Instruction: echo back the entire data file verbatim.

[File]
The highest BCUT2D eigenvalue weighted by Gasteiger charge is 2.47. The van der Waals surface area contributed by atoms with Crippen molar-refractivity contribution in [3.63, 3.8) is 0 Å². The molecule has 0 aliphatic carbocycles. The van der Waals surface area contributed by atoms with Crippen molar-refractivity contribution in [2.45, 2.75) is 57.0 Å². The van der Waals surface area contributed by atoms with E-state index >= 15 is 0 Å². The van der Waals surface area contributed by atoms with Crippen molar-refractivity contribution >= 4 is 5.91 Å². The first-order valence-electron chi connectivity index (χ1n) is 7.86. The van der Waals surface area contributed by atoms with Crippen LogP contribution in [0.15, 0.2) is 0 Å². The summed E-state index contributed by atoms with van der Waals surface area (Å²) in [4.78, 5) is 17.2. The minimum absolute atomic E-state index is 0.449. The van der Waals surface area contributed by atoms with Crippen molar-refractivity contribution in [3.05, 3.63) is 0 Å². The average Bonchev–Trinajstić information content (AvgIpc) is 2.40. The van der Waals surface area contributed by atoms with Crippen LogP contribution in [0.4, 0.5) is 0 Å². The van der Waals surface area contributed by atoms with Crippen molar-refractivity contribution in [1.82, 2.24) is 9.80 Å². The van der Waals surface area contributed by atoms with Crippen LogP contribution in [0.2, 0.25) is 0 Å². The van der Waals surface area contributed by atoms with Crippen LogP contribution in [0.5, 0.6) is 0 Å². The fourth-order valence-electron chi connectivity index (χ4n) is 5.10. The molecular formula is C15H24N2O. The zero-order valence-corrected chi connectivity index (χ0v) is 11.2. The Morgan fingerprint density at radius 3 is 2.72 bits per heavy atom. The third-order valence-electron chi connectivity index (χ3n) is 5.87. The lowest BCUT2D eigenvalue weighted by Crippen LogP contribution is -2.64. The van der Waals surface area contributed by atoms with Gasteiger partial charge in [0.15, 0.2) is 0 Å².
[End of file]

The highest BCUT2D eigenvalue weighted by Gasteiger charge is 2.47. The van der Waals surface area contributed by atoms with Crippen molar-refractivity contribution in [3.63, 3.8) is 0 Å². The molecule has 0 aliphatic carbocycles. The van der Waals surface area contributed by atoms with Crippen molar-refractivity contribution in [2.45, 2.75) is 57.0 Å². The van der Waals surface area contributed by atoms with E-state index >= 15 is 0 Å². The van der Waals surface area contributed by atoms with Crippen molar-refractivity contribution >= 4 is 5.91 Å². The first-order valence-electron chi connectivity index (χ1n) is 7.86. The van der Waals surface area contributed by atoms with Crippen LogP contribution in [0.15, 0.2) is 0 Å². The summed E-state index contributed by atoms with van der Waals surface area (Å²) in [4.78, 5) is 17.2. The minimum absolute atomic E-state index is 0.449. The van der Waals surface area contributed by atoms with Crippen molar-refractivity contribution in [3.05, 3.63) is 0 Å². The average Bonchev–Trinajstić information content (AvgIpc) is 2.40. The van der Waals surface area contributed by atoms with Crippen LogP contribution in [0.4, 0.5) is 0 Å². The van der Waals surface area contributed by atoms with Crippen molar-refractivity contribution in [1.82, 2.24) is 9.80 Å². The van der Waals surface area contributed by atoms with Crippen LogP contribution in [0.2, 0.25) is 0 Å². The van der Waals surface area contributed by atoms with Crippen LogP contribution in [0.5, 0.6) is 0 Å². The fourth-order valence-electron chi connectivity index (χ4n) is 5.10. The molecular formula is C15H24N2O. The zero-order valence-corrected chi connectivity index (χ0v) is 11.2. The Morgan fingerprint density at radius 3 is 2.72 bits per heavy atom. The third-order valence-electron chi connectivity index (χ3n) is 5.87. The lowest BCUT2D eigenvalue weighted by Crippen LogP contribution is -2.64. The van der Waals surface area contributed by atoms with Gasteiger partial charge in [0.15, 0.2) is 0 Å².